9 In those days Jesus came from Nazareth of Galilee and was baptized by John in the Jordan. 10 And when he came up out of the water, immediately he saw the heavens being torn open and the Spirit descending on him like a dove. 11 And a voice came from heaven, “You are my beloved Son; with you I am well pleased.”
12 The Spirit immediately drove him out into the wilderness. 13 And he was in the wilderness forty days, being tempted by Satan. And he was with the wild animals, and the angels were ministering to him.
14 Now after John was arrested, Jesus came into Galilee, proclaiming the gospel of God, 15 and saying, “The time is fulfilled, and the kingdom of God is at hand; repent and believe in the gospel.” (Mark 1:9-15 ESV)
I am close to finishing the first, rough draft of my novel, Kesslyn Runs. I say first rough draft, because this will be draft zero. I began this novel with one set of ideas in my head and as I wrote, the setting and the characters evolved. So, once I get the final chapter in place — I have three scenes left to write — I will go back and revise, update a few things, rewrite a few scenes, add, subtract, the usual work of getting to my real first draft.
The next scene I have to write is a baptism. It takes place in the waters of Moses Lake (there’s an actual lake here, twisting as it does snakelike through the scrubland; it’s kind of seasonal in nature, the amount of water being higher in the spring and summer irrigation seasons) during early May some years from now, and two of my characters are getting baptized. As I envision it, they will go under the water and come up with some idea that they are different people, that something profound has happened to them in the waters of Moses Lake. One of the characters has had some religious visions, but the other — a teenage girl, the Kesslyn has run away — is only beginning to wrap her mind and soul and heart around what she been invited to join.
I would like to have been baptized that way. Instead, I had water poured on my head as I leaned over a baptismal font in an ELCA church in Alexandria, Virginia.
And you only get baptized once.
I honestly had no idea what it was I was called to believe that day in September, 2001, when Jesus spoke to me. I know that very little has gone right, or according to plan, since then. I have no future with the institutional church, it has forsaken and abandoned me, cast me off, someone who is clearly beyond redemption and has no place among the called. I had this ministry, but a year ago I found out it was mostly a fraud, and while some real kids have found their way to me, it has been hard to tell the real from the fake. And it is hard to want to expend emotional energy caring about people who aren’t even real.
All I have left is this web site, which I have too long neglected. And this novel, about monks who rescue abused foster kids, about the failed pastor turned self-proclaimed abbot who leads them, about the girl whose escape plunges them all into chaos, how they live together, lives centered on daily worship, and how the liturgy and the eucharist helped them center their lives and find meaning.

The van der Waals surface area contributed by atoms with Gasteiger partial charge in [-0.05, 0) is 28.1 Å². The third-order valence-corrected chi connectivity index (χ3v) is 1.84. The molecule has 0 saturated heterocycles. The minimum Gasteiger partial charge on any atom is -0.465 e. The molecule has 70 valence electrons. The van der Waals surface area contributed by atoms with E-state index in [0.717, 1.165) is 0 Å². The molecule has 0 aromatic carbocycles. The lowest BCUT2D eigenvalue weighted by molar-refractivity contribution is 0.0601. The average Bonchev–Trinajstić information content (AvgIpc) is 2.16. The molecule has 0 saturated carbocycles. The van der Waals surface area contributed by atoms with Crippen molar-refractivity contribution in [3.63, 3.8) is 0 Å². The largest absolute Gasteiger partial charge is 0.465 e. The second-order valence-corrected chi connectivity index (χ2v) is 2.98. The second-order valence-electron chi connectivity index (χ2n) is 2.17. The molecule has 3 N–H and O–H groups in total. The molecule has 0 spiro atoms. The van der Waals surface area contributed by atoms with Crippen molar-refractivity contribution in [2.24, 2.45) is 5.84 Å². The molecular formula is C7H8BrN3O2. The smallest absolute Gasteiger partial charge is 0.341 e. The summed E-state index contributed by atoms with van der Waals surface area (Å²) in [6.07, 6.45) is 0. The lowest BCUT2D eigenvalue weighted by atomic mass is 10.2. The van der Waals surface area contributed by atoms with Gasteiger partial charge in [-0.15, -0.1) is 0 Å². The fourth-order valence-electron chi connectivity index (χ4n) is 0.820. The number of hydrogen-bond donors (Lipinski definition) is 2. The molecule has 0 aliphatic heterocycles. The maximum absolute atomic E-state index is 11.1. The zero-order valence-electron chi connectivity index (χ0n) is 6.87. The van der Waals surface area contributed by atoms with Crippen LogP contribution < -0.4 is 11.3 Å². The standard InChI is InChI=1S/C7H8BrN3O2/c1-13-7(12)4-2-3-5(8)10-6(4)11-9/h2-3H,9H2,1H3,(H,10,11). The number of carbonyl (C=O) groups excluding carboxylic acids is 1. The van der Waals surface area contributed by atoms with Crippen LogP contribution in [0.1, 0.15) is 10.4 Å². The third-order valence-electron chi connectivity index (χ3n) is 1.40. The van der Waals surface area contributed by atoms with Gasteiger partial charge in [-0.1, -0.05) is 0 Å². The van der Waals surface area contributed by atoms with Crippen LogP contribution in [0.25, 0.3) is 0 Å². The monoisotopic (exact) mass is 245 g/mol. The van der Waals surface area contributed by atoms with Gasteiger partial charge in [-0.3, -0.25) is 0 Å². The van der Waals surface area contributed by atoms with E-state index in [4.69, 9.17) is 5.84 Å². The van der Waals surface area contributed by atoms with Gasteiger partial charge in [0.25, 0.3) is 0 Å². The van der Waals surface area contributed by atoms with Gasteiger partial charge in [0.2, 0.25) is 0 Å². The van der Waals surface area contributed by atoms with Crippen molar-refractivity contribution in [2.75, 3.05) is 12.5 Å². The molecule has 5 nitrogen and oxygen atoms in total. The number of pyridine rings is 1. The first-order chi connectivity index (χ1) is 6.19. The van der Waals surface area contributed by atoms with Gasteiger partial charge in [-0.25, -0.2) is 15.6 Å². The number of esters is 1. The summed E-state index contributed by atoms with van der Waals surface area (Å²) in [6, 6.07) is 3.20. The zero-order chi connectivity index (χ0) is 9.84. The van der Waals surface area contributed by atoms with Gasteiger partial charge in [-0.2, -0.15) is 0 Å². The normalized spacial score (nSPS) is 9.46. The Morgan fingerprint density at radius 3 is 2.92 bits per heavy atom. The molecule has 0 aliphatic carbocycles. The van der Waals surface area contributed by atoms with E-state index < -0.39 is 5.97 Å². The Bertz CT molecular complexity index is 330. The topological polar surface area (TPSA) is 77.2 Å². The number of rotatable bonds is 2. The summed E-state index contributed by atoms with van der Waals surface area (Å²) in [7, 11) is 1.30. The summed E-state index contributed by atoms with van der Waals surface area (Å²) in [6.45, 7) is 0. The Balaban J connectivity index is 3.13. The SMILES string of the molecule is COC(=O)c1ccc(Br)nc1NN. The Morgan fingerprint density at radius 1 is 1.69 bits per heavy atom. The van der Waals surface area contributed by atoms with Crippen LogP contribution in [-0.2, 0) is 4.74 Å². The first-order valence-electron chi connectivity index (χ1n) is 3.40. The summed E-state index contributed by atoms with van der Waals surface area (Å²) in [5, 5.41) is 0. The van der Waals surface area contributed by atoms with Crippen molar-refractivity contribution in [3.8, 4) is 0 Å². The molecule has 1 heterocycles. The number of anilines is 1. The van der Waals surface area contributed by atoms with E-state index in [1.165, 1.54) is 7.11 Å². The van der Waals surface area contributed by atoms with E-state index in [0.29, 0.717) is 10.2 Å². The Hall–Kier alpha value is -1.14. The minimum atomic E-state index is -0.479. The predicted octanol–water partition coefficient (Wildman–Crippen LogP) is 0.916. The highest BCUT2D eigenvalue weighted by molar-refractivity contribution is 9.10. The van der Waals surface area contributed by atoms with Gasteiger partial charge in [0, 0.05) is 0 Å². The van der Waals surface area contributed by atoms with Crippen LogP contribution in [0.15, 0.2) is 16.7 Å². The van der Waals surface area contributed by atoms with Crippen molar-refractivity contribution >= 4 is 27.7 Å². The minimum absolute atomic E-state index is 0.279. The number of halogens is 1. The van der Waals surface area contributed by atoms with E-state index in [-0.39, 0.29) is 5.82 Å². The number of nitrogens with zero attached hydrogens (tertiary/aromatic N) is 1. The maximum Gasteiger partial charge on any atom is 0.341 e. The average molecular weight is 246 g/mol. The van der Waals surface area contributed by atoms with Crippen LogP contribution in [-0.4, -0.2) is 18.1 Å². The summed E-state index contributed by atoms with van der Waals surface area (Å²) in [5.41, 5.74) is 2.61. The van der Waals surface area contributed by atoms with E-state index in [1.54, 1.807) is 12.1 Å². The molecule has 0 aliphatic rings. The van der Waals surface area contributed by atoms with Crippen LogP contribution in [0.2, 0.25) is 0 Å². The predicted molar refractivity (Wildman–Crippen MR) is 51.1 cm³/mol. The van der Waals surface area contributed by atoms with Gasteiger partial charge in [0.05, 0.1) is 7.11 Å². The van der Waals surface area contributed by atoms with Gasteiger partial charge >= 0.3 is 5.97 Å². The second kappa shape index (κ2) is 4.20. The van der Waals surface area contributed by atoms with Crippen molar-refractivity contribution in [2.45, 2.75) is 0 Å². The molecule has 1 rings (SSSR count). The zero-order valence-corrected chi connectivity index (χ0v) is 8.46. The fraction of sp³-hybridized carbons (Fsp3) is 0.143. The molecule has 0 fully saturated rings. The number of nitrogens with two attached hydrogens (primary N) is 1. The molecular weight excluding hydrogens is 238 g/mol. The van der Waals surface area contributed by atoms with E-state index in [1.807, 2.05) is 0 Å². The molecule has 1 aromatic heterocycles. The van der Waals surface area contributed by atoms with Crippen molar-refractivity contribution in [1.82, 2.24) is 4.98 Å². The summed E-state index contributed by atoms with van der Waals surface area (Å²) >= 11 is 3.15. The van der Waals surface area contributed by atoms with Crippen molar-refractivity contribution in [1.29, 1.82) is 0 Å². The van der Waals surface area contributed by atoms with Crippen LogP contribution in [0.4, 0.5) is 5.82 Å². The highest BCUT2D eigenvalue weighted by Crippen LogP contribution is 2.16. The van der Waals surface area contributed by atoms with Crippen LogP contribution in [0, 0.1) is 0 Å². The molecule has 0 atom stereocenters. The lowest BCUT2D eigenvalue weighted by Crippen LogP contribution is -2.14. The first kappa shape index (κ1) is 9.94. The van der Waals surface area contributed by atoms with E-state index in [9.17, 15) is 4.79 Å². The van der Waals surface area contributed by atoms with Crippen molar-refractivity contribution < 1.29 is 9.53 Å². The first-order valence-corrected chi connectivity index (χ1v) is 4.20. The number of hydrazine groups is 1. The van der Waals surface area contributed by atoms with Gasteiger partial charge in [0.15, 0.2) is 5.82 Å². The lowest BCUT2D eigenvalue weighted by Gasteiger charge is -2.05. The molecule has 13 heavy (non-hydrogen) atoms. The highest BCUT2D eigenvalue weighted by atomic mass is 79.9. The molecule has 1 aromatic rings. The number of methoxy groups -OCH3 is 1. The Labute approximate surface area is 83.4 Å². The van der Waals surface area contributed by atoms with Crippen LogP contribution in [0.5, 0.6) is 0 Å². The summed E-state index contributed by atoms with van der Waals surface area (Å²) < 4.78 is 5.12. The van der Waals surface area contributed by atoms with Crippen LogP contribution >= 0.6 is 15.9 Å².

It’s the community I want to live in. It’s the parish I want to pastor. It isn’t real, and it can’t exist, so I make it up, and hope … hope that this will speak to someone. Somewhere.
But this isn’t where I expected I would be 12 years ago, when I started seminary. It isn’t where I thought Jesus would lead me.
And yet here I am.
Jesus emerges from forty days in the wilderness, tempted by the devil, ministered to by angels (we don’t have that account, which is odd if you think about it), to speak to the people of home region. He proclaims what Mark calls “the gospel of God,” εὐαγγέλιον τοῦ θεοῦ, the good news of God. The time is fulfilled, Jesus says, the kingdom of God is at hand, so repent and believe in this good news.
We aren’t told here, however, what exactly this good news is.
It might be “the time is fulfilled, and the kingdom of God is at hand.” Jonah got Ninevah to repent of its sin with far less, though he was threatening them, “Yet forty days, and Ninevah shall be overthrown!”
What time is fulfilled? What is the Kingdom of God?
This passage is about Jesus. We don’t see here how the people around him react to his being proclaimed “beloved Son” with whom God is well pleased. Or his pronouncements. We just have Jesus, wandering around Galilee, proclaiming something we are told is good news. That we should repent, turn, and believe in that good news.
But we aren’t really told what it is.
Because I’m not sure the Gospel is a thing, a set of ideas, a statement of truth that we can confess.
Jesus is the Gospel. He is this good news we are asked to believe in, have faith in, trust. He is the time fulfilled, the Kingdom at hand. I think Mark’s whole gospel account bears that out, as we witness Jesus calling and casting out and healing and teaching and feeding and entering Jerusalem and breaking bread and being betrayed and suffering and dying and finally rising from his tomb in a way that leaves us all utterly terrified.
He is the gospel. He is the good news. We follow him because that’s what trusting and believing in him means. He is the way, the truth, the light, the good news that all will eventually be overthrown and redeemed, restored and recreated.
Yet forty days, sisters and brothers, and we shall witness our salvation. The kingdom of God is at hand, calling us to follow, gathering us and leading us onward out of darkness and death and into life eternal. Repent, and trust in that good news.